First Solar Invests $1.2 Billion to Increase U.S. PV Module Production


First Solar Inc. is investing up to $1.2 billion in scaling production of American-made, responsibly produced photovoltaic (PV) solar modules. The investment is forecast to expand the company’s ability to produce American-made solar modules for the U.S. solar market to over 10 GW DC by 2025.

The company intends to build its fourth, fully vertically integrated domestic factory, with an annual capacity of 3.5 GW DC, in the U.S. Southeast. First Solar expects to invest up to $1 billion in the new factory, which, contingent upon permitting and pending approval of various federal, state, regional and local incentives, is expected to commence operations in 2025.

“In passing the Inflation Reduction Act of 2022, Congress and the Biden-Harris Administration has entrusted our industry with the responsibility of enabling America’s clean energy future and we must meet the moment in a manner that is both timely and sustainable,” says Mark Widmar, CEO of First Solar. “This investment is an important step towards achieving self-sufficiency in solar technology, which, in turn, supports America’s energy security ambitions, its deployment of solar at scale, and its ability to lead with innovation.”

Additionally, the company will invest $185 million in upgrading and expanding its Northwest Ohio manufacturing footprint by 0.9 GW DC. As part of its plans, First Solar will invest in expanding the capacity of its two operating facilities in Perrysburg and Lake Township, Ohio, by 0.6 GW DC to 3.6 GW DC of annual Series 6 module capacity. The company will also expand its third Ohio factory, expected to be commissioned in the first half of 2023, to 3.5 GW DC of annual Series 7 module capacity. The expansion will increase First Solar’s total investment in its Ohio manufacturing facilities to over $3 billion, with a cumulative annual production capacity of over 7 GW DC by 2025.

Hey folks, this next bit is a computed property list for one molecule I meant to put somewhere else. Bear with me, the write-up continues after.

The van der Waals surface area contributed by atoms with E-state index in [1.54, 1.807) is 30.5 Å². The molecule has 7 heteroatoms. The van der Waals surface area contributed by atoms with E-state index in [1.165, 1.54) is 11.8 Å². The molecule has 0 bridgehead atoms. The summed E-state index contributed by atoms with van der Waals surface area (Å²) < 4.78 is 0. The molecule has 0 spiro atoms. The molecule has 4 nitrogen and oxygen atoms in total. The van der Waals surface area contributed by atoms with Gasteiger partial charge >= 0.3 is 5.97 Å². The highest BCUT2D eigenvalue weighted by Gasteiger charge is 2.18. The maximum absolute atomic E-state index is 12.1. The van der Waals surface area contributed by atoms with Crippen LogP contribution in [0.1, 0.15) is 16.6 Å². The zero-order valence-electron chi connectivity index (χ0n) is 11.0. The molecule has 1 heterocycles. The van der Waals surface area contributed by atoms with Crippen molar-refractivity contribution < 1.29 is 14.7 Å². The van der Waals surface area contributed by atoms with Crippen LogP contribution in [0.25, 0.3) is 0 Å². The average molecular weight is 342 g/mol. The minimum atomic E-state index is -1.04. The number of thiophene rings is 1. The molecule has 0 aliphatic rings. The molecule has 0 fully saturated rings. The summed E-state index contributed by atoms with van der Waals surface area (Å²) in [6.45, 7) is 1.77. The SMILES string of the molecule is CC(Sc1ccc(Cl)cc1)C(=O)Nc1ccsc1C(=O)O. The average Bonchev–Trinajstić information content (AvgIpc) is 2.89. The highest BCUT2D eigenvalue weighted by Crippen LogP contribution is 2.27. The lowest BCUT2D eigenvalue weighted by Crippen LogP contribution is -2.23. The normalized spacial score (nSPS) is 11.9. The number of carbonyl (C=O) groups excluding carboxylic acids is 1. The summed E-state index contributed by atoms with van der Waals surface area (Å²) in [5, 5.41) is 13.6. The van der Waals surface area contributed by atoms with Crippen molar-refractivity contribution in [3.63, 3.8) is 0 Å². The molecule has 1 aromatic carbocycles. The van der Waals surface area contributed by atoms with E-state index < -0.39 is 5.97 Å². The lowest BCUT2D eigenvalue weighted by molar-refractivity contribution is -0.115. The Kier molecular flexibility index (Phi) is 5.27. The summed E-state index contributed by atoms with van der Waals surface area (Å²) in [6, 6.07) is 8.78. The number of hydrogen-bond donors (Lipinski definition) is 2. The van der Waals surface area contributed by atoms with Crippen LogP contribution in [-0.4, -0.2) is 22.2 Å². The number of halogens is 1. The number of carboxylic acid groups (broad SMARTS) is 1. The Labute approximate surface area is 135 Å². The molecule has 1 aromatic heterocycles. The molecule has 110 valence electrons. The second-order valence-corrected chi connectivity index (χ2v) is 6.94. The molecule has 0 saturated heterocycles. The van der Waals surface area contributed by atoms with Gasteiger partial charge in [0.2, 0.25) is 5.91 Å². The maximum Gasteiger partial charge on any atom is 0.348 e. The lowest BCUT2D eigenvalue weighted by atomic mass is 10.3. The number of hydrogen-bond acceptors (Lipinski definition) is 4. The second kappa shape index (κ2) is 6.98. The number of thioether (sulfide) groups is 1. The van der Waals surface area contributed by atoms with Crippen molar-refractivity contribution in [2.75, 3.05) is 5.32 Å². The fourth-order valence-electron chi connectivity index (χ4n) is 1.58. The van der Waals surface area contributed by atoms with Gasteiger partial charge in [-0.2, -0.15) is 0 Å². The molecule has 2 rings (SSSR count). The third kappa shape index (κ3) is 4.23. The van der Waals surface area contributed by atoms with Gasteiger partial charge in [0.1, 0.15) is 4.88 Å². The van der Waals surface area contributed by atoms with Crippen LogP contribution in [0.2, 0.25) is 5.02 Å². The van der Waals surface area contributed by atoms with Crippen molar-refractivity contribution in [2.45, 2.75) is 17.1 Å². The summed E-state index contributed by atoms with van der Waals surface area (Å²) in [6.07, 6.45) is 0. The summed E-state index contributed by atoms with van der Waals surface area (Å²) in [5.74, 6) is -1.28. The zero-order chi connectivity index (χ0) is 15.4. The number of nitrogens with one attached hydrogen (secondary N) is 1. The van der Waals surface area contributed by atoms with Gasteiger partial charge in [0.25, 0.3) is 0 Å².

“We are proud of the fact that our manufacturing presence in the U.S. is expected to directly and indirectly support over 18,000 jobs across the country by 2025, while our manufacturing investment will add an estimated $3.2 billion in value to the U.S. economy, reflecting the impact of solar manufacturing on our country. We are investing in America’s future,” adds Widmar.

“While we have made no decisions at this time, we continue to evaluate further investments in incremental capacity and could announce further expansion plans in the future,” Widmar continues. “Any such decision would be developed on a solid foundation of strong demand, a repeatable vertically integrated manufacturing template, a proven technology platform, and a robust balance sheet.”

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